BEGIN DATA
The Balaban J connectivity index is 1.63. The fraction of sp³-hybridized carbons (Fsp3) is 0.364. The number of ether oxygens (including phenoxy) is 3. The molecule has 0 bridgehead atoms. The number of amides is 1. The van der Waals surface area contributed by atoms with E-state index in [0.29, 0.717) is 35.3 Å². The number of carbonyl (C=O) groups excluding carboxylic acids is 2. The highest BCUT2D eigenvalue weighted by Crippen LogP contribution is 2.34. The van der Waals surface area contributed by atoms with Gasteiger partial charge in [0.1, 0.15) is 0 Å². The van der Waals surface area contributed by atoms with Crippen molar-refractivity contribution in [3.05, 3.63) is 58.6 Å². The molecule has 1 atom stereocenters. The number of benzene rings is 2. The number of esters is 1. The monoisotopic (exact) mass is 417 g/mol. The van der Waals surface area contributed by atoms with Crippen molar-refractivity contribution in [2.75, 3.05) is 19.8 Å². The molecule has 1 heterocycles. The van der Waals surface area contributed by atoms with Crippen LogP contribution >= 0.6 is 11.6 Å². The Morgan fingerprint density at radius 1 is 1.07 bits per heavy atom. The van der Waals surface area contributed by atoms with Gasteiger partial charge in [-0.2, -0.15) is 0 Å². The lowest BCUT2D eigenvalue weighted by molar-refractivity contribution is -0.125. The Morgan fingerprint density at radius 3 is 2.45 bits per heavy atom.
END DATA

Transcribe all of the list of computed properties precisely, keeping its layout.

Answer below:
The Balaban J connectivity index is 1.63. The fraction of sp³-hybridized carbons (Fsp3) is 0.364. The number of ether oxygens (including phenoxy) is 3. The molecule has 0 bridgehead atoms. The number of amides is 1. The van der Waals surface area contributed by atoms with E-state index in [0.29, 0.717) is 35.3 Å². The number of carbonyl (C=O) groups excluding carboxylic acids is 2. The highest BCUT2D eigenvalue weighted by Crippen LogP contribution is 2.34. The van der Waals surface area contributed by atoms with Gasteiger partial charge in [0.1, 0.15) is 0 Å². The van der Waals surface area contributed by atoms with Crippen molar-refractivity contribution in [3.05, 3.63) is 58.6 Å². The molecule has 1 atom stereocenters. The number of benzene rings is 2. The number of esters is 1. The monoisotopic (exact) mass is 417 g/mol. The van der Waals surface area contributed by atoms with Crippen molar-refractivity contribution in [2.75, 3.05) is 19.8 Å². The molecule has 1 heterocycles. The van der Waals surface area contributed by atoms with Crippen LogP contribution >= 0.6 is 11.6 Å². The Morgan fingerprint density at radius 1 is 1.07 bits per heavy atom. The van der Waals surface area contributed by atoms with Gasteiger partial charge in [-0.2, -0.15) is 0 Å². The lowest BCUT2D eigenvalue weighted by molar-refractivity contribution is -0.125. The Morgan fingerprint density at radius 3 is 2.45 bits per heavy atom.